‘…I grant, therefore, to all foreigners throughout the Empire the Roman citizenship…’
In 212, shortly after becoming sole emperor, Caracalla proclaimed his Edict extending the rights and privileges of the Roman citizen to all free inhabitants of the Empire.
By this Edict, what rights were being extended? Here are is a list of a few of those rights:
- Ius honorum: The right to stand for civil or public office.
- Ius commercii: The right to make legal contracts and to hold property as a Roman citizen.
- The right to have a legal trial (i.e. to appear before a Roman magistrate and to defend oneself).
- The right to appeal from the decisions of magistrates and to appeal the lower court decisions – including the right to appeal directly to the emperor for redress.
- Freedom from torture or whipping; freedom from the death penalty unless the individual was found guilty of treason.
A citizen was exempt from certain taxes – a poll tax and a land tax. But only a citizen had to pay a tax when he freed a slave or when he inherited property.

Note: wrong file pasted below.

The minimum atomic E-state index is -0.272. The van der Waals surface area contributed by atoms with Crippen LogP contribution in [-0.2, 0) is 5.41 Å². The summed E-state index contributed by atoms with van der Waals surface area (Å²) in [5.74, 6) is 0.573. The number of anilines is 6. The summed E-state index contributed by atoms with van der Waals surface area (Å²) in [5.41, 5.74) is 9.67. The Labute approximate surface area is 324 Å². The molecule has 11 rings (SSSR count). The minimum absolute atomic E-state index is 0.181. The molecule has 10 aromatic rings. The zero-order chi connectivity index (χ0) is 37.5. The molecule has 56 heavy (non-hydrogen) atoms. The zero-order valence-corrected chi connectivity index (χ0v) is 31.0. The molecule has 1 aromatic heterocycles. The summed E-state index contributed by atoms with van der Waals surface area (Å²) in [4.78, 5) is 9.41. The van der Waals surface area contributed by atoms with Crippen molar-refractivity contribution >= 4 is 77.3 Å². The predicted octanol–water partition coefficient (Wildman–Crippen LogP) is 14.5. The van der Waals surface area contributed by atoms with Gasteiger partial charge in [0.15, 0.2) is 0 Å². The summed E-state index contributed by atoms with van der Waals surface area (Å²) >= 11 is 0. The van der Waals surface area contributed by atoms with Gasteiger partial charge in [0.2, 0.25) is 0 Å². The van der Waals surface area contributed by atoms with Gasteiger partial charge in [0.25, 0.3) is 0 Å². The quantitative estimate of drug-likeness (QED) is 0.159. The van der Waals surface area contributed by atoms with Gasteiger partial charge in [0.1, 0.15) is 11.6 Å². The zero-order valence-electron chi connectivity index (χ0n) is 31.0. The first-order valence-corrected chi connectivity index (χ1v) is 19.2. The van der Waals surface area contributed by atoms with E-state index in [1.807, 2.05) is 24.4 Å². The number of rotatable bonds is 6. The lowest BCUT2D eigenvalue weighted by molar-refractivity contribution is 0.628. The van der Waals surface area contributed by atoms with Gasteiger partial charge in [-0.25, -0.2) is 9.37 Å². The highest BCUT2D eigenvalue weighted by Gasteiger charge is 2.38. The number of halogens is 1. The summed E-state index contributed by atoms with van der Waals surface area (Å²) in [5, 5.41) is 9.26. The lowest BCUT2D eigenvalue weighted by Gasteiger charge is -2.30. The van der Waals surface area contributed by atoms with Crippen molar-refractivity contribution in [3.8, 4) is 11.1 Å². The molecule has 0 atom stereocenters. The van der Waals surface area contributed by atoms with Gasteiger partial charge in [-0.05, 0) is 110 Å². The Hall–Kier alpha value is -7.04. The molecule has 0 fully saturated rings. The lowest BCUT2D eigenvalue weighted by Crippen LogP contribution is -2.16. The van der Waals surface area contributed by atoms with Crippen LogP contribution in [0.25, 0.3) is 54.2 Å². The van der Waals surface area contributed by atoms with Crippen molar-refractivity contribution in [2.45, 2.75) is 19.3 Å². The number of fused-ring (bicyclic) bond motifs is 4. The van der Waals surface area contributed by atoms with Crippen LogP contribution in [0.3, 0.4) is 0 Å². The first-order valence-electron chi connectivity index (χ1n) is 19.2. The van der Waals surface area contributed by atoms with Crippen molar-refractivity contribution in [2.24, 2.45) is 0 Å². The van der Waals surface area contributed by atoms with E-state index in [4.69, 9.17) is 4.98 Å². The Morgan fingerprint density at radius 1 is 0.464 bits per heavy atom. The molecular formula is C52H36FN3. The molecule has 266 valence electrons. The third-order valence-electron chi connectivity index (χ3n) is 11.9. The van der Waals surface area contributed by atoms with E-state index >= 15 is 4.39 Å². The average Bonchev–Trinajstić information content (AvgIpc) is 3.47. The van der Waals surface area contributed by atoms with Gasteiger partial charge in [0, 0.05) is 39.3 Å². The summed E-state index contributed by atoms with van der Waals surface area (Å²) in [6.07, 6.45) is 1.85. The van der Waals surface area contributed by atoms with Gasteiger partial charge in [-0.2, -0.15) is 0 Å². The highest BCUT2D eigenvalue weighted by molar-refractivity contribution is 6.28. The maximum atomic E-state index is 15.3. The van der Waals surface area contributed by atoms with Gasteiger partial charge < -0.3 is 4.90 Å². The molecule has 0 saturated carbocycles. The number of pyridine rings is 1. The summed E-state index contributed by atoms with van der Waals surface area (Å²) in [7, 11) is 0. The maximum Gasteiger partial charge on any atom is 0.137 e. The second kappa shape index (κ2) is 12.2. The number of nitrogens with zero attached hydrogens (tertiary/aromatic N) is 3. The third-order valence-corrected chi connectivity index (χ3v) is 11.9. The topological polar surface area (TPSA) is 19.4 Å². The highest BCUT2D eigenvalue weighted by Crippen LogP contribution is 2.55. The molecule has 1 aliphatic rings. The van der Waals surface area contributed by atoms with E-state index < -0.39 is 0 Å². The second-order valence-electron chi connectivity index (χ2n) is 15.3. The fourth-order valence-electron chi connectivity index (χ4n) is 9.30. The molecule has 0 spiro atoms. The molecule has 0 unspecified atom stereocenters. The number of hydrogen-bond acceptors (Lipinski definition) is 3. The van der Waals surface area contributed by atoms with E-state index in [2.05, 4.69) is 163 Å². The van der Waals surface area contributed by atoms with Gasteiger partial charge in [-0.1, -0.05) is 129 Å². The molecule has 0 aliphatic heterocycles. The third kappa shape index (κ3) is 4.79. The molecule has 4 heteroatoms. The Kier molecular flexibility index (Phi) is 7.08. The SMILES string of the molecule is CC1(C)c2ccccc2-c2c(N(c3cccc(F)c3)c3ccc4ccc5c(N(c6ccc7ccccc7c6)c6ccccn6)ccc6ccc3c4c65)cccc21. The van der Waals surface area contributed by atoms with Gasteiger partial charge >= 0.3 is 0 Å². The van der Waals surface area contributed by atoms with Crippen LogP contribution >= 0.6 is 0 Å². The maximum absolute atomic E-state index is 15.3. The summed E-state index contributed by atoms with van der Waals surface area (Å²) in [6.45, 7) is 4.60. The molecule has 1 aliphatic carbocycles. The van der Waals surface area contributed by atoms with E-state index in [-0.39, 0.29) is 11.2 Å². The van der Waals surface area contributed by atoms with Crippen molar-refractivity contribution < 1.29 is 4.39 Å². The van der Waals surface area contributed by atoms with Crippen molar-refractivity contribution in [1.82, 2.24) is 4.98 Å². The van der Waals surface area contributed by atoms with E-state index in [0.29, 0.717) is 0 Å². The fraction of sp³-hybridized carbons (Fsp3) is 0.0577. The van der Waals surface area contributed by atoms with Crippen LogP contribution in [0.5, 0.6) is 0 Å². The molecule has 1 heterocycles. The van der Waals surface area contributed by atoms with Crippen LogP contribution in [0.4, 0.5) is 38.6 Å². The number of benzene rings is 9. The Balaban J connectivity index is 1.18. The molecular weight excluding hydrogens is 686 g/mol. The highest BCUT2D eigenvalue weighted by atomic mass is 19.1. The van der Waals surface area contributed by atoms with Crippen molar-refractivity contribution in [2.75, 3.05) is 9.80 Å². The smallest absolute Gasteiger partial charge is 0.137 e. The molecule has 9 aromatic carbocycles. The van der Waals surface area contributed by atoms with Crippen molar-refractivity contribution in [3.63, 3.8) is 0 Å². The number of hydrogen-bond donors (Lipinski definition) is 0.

But the Edict did not deliver a bed of roses for everyone. Ultimately, it replaced one form of social stratification with another. Instead of a social division based on being a citizen or a provincial – a new division arose between two new social grades: honestiores and humiliores. Honestiores had greater legal rights and privileges, while humiliores had less legal protection and were subject to harsher punishments.
In Part 5, I will discuss a historical cold case – the assassination of Caracalla in 217.